Governor Chris Christie praised State Health Commissioner Mary O'Dowd's decision to approve the reopening of the former Pascack Valley Hospital during a town hall meeting in Westwood Wednesday.
O'Dowd to reopen the facility as Hackensack University Medical Center North at Pascack Valley in a letter to HUMC CEO and President Robert Garrett Monday. Christie said he expects the hospital will improve medical care for residents and bring more jobs back to the area.
"This is the right decision for the residents of the Pascack Valley," Christie said. "It's going to provide immediate increases in access to health care for everybody in this community."
The governor also praised the state and local officials who pushed for the hospital to reopen. The project has been supported by many residents in and around Westwood since Pascack Valley Hospital closed in 2007.
But the plan has drawn criticism from Valley Hospital and Englewood Hospital and Medical Center. Officials from those facilities have said HUMC North could draw away their patients and cause them to have financial difficulties. Christie said he expects all the hospitals will be able to coexist.
"This should not be about petty rivalries," Christie said. "This should be about the people of this region who need to be served in the easiest and most accessible way."
The governor also used the opportunity to speak about his proposed tax cut to the capacity crowd at the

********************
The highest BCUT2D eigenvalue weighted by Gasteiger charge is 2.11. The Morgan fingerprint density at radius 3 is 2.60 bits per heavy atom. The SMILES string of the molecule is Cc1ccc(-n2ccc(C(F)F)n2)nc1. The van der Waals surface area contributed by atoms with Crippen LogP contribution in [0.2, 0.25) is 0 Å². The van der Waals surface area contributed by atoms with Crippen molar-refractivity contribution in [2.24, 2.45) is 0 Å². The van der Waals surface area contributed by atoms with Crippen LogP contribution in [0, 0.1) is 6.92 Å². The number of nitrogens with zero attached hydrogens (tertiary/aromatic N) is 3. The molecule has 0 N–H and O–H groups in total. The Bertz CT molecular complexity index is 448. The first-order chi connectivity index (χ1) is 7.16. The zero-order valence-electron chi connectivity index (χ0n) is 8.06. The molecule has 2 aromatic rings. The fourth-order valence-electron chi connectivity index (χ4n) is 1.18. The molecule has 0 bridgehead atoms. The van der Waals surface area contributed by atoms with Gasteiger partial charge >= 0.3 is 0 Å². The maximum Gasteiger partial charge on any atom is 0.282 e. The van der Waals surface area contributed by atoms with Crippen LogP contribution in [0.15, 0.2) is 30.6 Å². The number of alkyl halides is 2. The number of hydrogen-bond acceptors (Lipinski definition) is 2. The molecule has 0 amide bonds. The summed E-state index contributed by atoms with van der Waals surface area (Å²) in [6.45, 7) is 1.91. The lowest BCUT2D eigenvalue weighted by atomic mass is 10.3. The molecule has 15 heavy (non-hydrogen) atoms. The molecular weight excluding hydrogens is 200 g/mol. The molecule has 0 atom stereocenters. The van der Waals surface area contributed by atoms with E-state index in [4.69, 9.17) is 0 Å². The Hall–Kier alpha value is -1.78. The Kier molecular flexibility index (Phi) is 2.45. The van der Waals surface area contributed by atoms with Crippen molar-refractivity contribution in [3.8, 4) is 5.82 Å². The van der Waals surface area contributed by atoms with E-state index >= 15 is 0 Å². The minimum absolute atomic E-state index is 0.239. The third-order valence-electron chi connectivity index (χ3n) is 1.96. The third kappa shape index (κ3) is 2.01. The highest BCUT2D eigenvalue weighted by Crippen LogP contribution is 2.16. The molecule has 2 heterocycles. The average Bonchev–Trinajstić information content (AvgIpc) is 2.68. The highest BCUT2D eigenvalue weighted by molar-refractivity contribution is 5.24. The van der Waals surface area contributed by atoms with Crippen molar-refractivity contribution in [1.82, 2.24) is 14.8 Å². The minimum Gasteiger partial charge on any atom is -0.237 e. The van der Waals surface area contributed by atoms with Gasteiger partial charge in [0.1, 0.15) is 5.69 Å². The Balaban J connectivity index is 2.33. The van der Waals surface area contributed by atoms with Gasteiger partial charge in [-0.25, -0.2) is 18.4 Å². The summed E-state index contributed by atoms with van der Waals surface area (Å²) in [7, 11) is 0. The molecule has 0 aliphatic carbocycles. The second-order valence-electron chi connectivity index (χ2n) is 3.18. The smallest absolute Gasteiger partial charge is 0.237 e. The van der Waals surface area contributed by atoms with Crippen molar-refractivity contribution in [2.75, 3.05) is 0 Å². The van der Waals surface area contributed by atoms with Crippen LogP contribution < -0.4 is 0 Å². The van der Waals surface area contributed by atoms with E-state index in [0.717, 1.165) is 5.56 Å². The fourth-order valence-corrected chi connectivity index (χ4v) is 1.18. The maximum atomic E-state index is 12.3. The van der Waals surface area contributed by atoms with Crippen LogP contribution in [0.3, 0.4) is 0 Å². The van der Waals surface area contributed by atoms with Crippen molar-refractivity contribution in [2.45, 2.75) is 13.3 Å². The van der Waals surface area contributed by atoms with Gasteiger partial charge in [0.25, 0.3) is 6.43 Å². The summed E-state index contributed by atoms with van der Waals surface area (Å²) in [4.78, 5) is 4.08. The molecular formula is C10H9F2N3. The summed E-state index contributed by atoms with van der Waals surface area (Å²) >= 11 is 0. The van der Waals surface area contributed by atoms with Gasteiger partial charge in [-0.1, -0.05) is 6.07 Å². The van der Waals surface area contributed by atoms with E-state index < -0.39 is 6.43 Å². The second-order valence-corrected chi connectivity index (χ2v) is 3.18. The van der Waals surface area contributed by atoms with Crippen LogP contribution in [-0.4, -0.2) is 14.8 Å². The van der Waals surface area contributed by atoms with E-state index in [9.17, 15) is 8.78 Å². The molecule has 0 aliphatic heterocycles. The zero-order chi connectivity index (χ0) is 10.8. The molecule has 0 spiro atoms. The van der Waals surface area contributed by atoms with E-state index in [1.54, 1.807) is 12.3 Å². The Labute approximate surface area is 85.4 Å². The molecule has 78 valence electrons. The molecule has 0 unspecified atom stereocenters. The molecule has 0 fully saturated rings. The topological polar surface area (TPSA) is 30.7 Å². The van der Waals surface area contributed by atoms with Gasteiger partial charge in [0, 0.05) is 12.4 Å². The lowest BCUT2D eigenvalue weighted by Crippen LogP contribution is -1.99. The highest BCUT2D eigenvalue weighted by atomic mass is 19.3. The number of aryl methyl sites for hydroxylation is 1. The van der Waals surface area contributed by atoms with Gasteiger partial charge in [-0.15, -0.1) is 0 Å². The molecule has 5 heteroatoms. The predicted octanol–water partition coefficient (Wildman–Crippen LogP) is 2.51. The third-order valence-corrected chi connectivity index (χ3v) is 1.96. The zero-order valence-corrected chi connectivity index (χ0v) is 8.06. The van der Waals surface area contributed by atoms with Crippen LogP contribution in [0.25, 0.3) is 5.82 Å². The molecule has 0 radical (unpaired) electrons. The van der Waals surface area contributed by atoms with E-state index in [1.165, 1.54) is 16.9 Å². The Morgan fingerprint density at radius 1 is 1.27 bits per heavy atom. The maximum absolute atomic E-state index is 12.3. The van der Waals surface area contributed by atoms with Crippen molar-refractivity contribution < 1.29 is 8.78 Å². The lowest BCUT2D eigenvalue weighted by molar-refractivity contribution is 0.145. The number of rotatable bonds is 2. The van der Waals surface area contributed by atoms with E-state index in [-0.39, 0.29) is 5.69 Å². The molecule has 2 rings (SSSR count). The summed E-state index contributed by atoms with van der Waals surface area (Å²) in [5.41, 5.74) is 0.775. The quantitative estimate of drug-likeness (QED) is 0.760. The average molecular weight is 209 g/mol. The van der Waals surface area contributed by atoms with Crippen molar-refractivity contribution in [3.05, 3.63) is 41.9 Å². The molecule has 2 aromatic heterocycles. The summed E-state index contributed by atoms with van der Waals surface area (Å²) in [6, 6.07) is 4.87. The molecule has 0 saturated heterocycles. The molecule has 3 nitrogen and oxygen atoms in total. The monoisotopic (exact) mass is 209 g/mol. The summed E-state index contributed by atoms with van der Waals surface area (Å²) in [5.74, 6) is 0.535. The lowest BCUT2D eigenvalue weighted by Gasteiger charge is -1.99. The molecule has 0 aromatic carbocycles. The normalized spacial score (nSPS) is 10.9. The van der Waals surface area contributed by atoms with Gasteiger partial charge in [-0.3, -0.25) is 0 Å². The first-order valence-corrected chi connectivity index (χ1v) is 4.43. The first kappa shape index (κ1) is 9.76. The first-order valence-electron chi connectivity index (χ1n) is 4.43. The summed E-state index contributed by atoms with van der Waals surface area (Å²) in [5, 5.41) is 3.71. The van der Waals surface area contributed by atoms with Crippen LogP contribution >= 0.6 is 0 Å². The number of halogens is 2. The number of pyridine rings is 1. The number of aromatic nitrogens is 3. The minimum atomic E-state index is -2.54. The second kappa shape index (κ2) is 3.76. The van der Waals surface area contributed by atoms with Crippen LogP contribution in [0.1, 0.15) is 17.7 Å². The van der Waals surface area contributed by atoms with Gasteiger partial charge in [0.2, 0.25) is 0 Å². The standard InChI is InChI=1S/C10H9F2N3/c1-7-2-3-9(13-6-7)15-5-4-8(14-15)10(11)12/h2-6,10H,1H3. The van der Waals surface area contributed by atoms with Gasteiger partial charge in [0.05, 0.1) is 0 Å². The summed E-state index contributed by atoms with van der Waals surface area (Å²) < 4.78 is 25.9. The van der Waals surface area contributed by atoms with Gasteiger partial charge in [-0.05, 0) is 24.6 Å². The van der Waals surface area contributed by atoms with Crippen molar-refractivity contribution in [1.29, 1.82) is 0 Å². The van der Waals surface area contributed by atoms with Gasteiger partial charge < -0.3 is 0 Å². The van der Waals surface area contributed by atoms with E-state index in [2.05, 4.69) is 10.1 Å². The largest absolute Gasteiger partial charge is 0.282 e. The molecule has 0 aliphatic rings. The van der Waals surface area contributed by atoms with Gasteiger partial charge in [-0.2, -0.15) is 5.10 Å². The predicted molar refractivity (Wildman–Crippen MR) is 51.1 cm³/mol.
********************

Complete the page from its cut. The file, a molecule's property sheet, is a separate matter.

Christie has called for a 10 percent tax cut, which he said could save the state $1 billion over three years and make New Jersey more attractive to businesses. Christie said this would create more jobs and make the state more economically "competitive."
"Let's pass this income tax cut before June and start returning your money now," Christie said.
Christie also outlined some of his other proposed reforms while responding to residents' questions at the meeting. He said that bail bond procedures should be altered to be more like the federal system, which allows the judge to consider danger to the community and flight risk when setting bail.
In New Jersey, judges currently can only consider flight risk. According to Christie, when accused violent criminals are released, they are intimidating witnesses and making it more difficult to prosecute them.
"This is incredibly demoralizing to the police," Chirstie said.
Christie said he also favors treatment programs for nonviolent offenders who are addicted to drugs, which he said can amount to half the cost of keeping them in prison and lower recidivism rates.
"Drug addicition is a disease that can be treated, but if it's ignored, it wil kill, Christie said. "We lose as a society because of it."